EFFECTS OF BAD POSTURE
Do you or someone you know work 8 hours a day, 40 hours a week, 52 weeks out the year in front a computer? Do you or someone you know use their cell phone for hours checking emails, text messages, browsing the web or playing games? Our body’s were not designed to be in these sedentary positions for extended periods of time. As a result of our modern technological environment, our heads tend to translate forward in what is known as forward head posture. Forward head posture is becoming more and more of an epidemic in today’s society due to the increased use of cell phones and computers. You may not even realize it, but the effects of bad posture can be very detrimental to your health and well-being.
If you didn’t already know, our heads weigh close to 8-12 pounds. For every inch our head moves forward, the weight of our heads on the spine can increase by an additional ten pounds. Texting especially leads to excessive downward posture or rounding of the neck and upper back which has been shown to cause accelerated spinal aging and premature degenerative arthritis of the spine. A 2005 Spine Journal article by Dr. Steven Glassman further illustrates the negative effects of forward head posture. By evaluating 752 subjects and measuring the base of one’s neck in relation to their pelvis, he and his staff of medical doctors found that “all measures of health status showed significantly poorer score as posture deviations increased (increased forward head posture).” Minor forward head posture was found to negatively affect breathing, heart rate, increase pain/disability, and all health markers that were measured worsened as the posture deviations increased. Additionally where your head goes, so does the rest of your spine. Forward head posture can eventually lead to other aches and pains such as general back pain, sciatic pain, carpal tunnel like symptoms, headaches, fatigue and much more.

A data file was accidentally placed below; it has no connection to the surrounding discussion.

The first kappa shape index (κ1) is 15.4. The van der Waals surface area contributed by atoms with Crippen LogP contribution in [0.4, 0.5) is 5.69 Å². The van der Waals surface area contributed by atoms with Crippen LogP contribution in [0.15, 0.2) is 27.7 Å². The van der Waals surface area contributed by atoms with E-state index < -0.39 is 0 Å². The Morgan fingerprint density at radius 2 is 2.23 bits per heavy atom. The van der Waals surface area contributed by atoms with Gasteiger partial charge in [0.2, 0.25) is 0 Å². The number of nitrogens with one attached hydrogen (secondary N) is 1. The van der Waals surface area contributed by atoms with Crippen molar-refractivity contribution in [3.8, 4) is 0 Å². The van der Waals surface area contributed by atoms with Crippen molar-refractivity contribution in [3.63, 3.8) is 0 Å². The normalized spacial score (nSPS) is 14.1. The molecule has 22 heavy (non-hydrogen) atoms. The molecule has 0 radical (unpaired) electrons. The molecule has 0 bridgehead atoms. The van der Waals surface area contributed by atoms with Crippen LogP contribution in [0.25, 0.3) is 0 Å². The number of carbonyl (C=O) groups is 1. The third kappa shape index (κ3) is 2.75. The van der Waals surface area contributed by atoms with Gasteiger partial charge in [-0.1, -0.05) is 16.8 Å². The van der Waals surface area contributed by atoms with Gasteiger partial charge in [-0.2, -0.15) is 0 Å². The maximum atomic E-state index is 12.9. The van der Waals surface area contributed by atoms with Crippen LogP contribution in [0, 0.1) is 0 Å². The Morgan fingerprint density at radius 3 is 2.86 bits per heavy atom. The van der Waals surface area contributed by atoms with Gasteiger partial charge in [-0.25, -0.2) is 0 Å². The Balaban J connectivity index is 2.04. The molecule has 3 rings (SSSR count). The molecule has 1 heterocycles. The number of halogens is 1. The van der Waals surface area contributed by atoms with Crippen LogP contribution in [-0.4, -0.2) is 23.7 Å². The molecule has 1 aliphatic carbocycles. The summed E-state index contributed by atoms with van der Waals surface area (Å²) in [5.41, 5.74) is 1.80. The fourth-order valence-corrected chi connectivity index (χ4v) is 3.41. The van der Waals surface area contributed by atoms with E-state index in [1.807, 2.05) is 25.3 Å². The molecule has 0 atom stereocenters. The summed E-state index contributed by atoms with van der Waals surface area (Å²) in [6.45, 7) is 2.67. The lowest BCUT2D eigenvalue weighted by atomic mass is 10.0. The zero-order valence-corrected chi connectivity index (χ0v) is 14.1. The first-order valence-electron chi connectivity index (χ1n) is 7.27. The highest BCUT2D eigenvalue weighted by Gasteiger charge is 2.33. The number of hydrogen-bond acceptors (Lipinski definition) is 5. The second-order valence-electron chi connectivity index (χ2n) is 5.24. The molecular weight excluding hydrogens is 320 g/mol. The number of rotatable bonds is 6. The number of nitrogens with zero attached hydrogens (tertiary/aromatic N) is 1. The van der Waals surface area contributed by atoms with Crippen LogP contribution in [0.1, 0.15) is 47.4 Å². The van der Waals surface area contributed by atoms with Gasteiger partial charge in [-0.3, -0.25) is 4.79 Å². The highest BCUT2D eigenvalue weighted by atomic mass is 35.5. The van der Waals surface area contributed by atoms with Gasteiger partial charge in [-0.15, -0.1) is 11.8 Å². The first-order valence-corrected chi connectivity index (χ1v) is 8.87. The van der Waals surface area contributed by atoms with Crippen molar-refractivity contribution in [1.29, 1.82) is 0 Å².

How do you know if you have bad posture? Looking at a side view of an individual, do their ears line up with their shoulders? Do their shoulders roll forward? Do they slouch their backs? In a front to back view, are their shoulders and hips even from the left and right side? All of these are little cues to see if one has correct posture. If your posture is bad and you have a number of aches/pains, either something needs to change or something needs to be corrected.
What can you do to counteract the effects of bad posture? First off, being aware of your ergonomics and posture. Make sure that your computer screen is at eye level and make sure that you are not always looking down when you text/use your cell phone. Bring your cell phone close to eye level so that your head is still looking forward instead of down towards the floor. Next make sure you see a chiropractor who specializes in corrective care, someone who looks at your overall posture. The goal for care is spinal health and to make sure one’s nervous system is functioning optimally so that the body can heal and adapt to everyday stresses. Correcting one’s posture is not as simple as standing/sitting up straight, spinal health is a crucial part of it. When was the last time you had your spine evaluated by a chiropractor? Do not wait until you have long list of symptoms that need to be addressed.